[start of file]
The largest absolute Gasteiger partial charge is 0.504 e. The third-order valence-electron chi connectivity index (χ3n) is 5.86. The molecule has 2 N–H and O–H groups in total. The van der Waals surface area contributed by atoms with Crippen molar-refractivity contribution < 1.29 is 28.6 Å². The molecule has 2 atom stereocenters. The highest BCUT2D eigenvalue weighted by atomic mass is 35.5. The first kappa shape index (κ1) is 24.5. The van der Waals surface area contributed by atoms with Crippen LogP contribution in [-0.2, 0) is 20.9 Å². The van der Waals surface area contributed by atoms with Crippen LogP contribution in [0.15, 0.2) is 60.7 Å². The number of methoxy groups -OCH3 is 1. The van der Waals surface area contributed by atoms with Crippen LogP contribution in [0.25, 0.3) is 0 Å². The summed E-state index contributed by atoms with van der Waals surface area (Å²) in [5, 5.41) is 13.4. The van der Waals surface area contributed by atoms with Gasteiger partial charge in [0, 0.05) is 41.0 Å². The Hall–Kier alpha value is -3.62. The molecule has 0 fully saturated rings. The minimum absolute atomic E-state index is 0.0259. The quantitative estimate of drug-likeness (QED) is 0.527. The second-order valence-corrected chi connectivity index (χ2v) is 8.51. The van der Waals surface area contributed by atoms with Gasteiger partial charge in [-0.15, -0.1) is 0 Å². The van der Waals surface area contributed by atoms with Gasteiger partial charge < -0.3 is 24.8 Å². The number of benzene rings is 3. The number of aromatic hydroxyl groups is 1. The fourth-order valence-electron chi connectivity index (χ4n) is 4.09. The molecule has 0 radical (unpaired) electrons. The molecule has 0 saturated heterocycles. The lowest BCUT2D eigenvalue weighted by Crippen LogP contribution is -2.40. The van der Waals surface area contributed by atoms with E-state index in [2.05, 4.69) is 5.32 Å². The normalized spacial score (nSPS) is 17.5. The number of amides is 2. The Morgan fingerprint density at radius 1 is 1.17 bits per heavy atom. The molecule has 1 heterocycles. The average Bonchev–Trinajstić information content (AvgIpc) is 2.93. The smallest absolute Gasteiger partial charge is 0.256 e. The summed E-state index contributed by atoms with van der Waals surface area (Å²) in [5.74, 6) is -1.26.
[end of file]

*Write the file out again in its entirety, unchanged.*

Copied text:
The largest absolute Gasteiger partial charge is 0.504 e. The third-order valence-electron chi connectivity index (χ3n) is 5.86. The molecule has 2 N–H and O–H groups in total. The van der Waals surface area contributed by atoms with Crippen molar-refractivity contribution < 1.29 is 28.6 Å². The molecule has 2 atom stereocenters. The highest BCUT2D eigenvalue weighted by atomic mass is 35.5. The first kappa shape index (κ1) is 24.5. The van der Waals surface area contributed by atoms with Crippen LogP contribution in [-0.2, 0) is 20.9 Å². The van der Waals surface area contributed by atoms with Crippen LogP contribution in [0.15, 0.2) is 60.7 Å². The number of methoxy groups -OCH3 is 1. The van der Waals surface area contributed by atoms with Crippen LogP contribution in [0.25, 0.3) is 0 Å². The summed E-state index contributed by atoms with van der Waals surface area (Å²) in [5, 5.41) is 13.4. The van der Waals surface area contributed by atoms with Gasteiger partial charge in [0, 0.05) is 41.0 Å². The Hall–Kier alpha value is -3.62. The molecule has 0 fully saturated rings. The minimum absolute atomic E-state index is 0.0259. The quantitative estimate of drug-likeness (QED) is 0.527. The second-order valence-corrected chi connectivity index (χ2v) is 8.51. The van der Waals surface area contributed by atoms with Gasteiger partial charge in [-0.15, -0.1) is 0 Å². The van der Waals surface area contributed by atoms with Gasteiger partial charge < -0.3 is 24.8 Å². The number of benzene rings is 3. The number of aromatic hydroxyl groups is 1. The fourth-order valence-electron chi connectivity index (χ4n) is 4.09. The molecule has 0 radical (unpaired) electrons. The molecule has 0 saturated heterocycles. The lowest BCUT2D eigenvalue weighted by Crippen LogP contribution is -2.40. The van der Waals surface area contributed by atoms with E-state index in [2.05, 4.69) is 5.32 Å². The normalized spacial score (nSPS) is 17.5. The number of amides is 2. The Morgan fingerprint density at radius 1 is 1.17 bits per heavy atom. The molecule has 1 heterocycles. The average Bonchev–Trinajstić information content (AvgIpc) is 2.93. The smallest absolute Gasteiger partial charge is 0.256 e. The summed E-state index contributed by atoms with van der Waals surface area (Å²) in [5.74, 6) is -1.26.